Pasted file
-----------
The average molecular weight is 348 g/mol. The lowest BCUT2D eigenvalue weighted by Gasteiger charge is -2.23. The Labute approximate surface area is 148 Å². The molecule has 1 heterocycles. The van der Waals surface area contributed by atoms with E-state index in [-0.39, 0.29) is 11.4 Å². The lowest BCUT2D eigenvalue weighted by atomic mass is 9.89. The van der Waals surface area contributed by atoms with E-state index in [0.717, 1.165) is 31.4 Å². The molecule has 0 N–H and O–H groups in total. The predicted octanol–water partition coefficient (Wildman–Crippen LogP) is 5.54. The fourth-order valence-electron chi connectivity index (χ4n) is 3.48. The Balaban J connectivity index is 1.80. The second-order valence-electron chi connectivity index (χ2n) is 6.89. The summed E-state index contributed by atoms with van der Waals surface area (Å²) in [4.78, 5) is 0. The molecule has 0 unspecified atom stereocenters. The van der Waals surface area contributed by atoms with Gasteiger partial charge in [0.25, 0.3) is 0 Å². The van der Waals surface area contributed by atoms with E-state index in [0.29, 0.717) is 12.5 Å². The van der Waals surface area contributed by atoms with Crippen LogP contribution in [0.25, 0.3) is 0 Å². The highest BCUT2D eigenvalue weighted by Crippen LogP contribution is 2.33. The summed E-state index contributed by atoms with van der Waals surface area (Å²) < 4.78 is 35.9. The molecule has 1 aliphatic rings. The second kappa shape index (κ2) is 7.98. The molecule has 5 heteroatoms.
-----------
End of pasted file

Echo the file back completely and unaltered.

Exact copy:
The average molecular weight is 348 g/mol. The lowest BCUT2D eigenvalue weighted by Gasteiger charge is -2.23. The Labute approximate surface area is 148 Å². The molecule has 1 heterocycles. The van der Waals surface area contributed by atoms with E-state index in [-0.39, 0.29) is 11.4 Å². The lowest BCUT2D eigenvalue weighted by atomic mass is 9.89. The van der Waals surface area contributed by atoms with E-state index in [0.717, 1.165) is 31.4 Å². The molecule has 0 N–H and O–H groups in total. The predicted octanol–water partition coefficient (Wildman–Crippen LogP) is 5.54. The fourth-order valence-electron chi connectivity index (χ4n) is 3.48. The Balaban J connectivity index is 1.80. The second-order valence-electron chi connectivity index (χ2n) is 6.89. The summed E-state index contributed by atoms with van der Waals surface area (Å²) in [4.78, 5) is 0. The molecule has 0 unspecified atom stereocenters. The van der Waals surface area contributed by atoms with Gasteiger partial charge in [0.25, 0.3) is 0 Å². The van der Waals surface area contributed by atoms with E-state index in [0.29, 0.717) is 12.5 Å². The van der Waals surface area contributed by atoms with Crippen LogP contribution in [0.25, 0.3) is 0 Å². The highest BCUT2D eigenvalue weighted by Crippen LogP contribution is 2.33. The summed E-state index contributed by atoms with van der Waals surface area (Å²) < 4.78 is 35.9. The molecule has 1 aliphatic rings. The second kappa shape index (κ2) is 7.98. The molecule has 5 heteroatoms.